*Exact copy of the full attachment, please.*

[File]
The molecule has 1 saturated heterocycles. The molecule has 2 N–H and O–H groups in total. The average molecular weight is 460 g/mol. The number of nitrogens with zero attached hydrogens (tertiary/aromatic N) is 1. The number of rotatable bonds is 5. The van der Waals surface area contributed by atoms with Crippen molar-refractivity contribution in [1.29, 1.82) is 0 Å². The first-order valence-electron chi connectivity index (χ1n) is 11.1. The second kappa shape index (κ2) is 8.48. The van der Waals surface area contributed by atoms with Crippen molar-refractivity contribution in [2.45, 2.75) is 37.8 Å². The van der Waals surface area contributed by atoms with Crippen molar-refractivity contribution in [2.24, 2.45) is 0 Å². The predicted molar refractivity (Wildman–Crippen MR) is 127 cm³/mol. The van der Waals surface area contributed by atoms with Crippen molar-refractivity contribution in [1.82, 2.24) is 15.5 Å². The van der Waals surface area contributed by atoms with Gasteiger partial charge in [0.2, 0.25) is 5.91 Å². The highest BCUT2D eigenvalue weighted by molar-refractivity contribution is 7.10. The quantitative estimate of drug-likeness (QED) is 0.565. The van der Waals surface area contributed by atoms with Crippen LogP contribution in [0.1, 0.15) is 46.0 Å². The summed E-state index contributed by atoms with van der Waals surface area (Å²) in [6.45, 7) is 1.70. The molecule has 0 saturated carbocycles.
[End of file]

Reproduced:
The molecule has 1 saturated heterocycles. The molecule has 2 N–H and O–H groups in total. The average molecular weight is 460 g/mol. The number of nitrogens with zero attached hydrogens (tertiary/aromatic N) is 1. The number of rotatable bonds is 5. The van der Waals surface area contributed by atoms with Crippen molar-refractivity contribution in [1.29, 1.82) is 0 Å². The first-order valence-electron chi connectivity index (χ1n) is 11.1. The second kappa shape index (κ2) is 8.48. The van der Waals surface area contributed by atoms with Crippen molar-refractivity contribution in [2.45, 2.75) is 37.8 Å². The van der Waals surface area contributed by atoms with Crippen molar-refractivity contribution in [2.24, 2.45) is 0 Å². The predicted molar refractivity (Wildman–Crippen MR) is 127 cm³/mol. The van der Waals surface area contributed by atoms with Crippen molar-refractivity contribution in [1.82, 2.24) is 15.5 Å². The van der Waals surface area contributed by atoms with Gasteiger partial charge in [0.2, 0.25) is 5.91 Å². The highest BCUT2D eigenvalue weighted by molar-refractivity contribution is 7.10. The quantitative estimate of drug-likeness (QED) is 0.565. The van der Waals surface area contributed by atoms with Crippen LogP contribution in [0.1, 0.15) is 46.0 Å². The summed E-state index contributed by atoms with van der Waals surface area (Å²) in [6.45, 7) is 1.70. The molecule has 0 saturated carbocycles.